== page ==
P(n, k) n(n – 1)(n – k 1) n!/ (n – k)!

possible k-permutations

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- How many 4-letter “words” can we write with distinct letters from the set a, g, m, o, p, r?
- Solution:
- A “word” is any ordered selection of 4 different letters
P(n, k) n!

(n – k)!

We have in our scenario n 6 and k 4, so we have

P(6, 4) 6!/ (6 – 4)! 6!/2!

(6 5 4 3 2 1)/(2 1)

(6 5 4 3 2 1)/(2 1) 360

possible k-permutations

- A “word” is any ordered selection of 4 different letters

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- Consider
- Selection of k objects from a set of n objects where
- Order does not matterand repetition is not allowed

- Any such selection is called a k-combination
- Total number of k-combinations is denoted by C(n, k)

- By the multiplication principle:
- The number of permutations of k distinct objects selected from n objects is
- The number of unordered ways to select the objects multiplied by the number of ways to order them

- Hence, P(n, k) C(n, k) k! and so there are
C(n, k) P(n, k) n!

k! (n – k)! k!

possible k-combinations

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- Consider
- Selection of k objects from a set of n objects where
- Order does not matterand repetition is allowed

- Any such selection is called a k-selection
- Since selection is unordered,
- We arrange the k objects so that like objects grouped together and separate the groups with markers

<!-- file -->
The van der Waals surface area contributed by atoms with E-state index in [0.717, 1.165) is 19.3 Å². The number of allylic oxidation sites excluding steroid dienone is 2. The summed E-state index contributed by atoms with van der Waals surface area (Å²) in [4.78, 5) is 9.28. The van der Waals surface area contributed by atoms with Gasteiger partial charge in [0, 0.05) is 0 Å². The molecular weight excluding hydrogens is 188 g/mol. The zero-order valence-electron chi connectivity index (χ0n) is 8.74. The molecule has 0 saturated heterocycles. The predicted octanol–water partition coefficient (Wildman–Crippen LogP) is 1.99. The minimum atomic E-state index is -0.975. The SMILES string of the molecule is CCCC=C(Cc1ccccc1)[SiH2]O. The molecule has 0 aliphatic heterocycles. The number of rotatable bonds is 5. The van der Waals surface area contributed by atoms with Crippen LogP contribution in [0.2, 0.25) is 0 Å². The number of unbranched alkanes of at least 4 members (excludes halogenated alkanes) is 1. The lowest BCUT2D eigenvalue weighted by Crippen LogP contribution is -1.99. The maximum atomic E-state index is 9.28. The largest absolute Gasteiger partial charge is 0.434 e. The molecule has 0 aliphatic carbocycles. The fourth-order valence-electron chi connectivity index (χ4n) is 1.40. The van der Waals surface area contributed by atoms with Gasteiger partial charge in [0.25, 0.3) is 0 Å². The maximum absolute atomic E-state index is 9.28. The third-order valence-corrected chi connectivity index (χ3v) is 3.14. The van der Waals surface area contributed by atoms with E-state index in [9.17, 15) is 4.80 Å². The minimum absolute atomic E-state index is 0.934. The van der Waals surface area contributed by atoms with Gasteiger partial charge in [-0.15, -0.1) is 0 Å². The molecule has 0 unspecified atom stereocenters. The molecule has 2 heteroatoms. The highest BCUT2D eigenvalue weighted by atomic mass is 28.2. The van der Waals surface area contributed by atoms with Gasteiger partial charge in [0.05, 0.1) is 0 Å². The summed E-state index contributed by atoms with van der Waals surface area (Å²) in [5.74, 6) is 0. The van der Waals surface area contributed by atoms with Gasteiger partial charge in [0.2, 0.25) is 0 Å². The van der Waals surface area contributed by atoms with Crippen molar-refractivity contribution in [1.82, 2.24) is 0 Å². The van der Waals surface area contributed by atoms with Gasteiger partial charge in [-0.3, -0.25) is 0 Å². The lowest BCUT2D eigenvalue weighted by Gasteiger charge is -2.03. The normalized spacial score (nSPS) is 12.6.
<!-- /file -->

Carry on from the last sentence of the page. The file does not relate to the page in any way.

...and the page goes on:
- There are n ways of choosing the 2nd object, and so on

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- Example: unordered selection of 5 letters from collection a, b and c, with repetitions
- Selection of two a’s, one b and two c’s: aa|b|cc
- Selection of one a’s, and four c’s: a||cccc
- Seven slots: five letters and two markers
- Different choices: ways to insert 2 markers into 7 slots
- That is, C(7, 2)

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- Unordered selection of k objects from a set of n objects with repetition allowed requires
(n – 1) markers and k objects

- Therefore, there are (n – 1) k slots to fill
- The number of k-selections is the number of ways of putting (n – 1) markers into the (n – 1) k slots

- Therefore number of k-selections from n objects is
C((n k – 1), (n – 1)) (n k – 1)!

((n k – 1) – (n – 1))! (n – 1)!

(n k – 1)!

k! (n – 1)!

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- Five dice are thrown. How many different outcomes are possible?
- Solution:
- Each of the dice shows one of six outcomes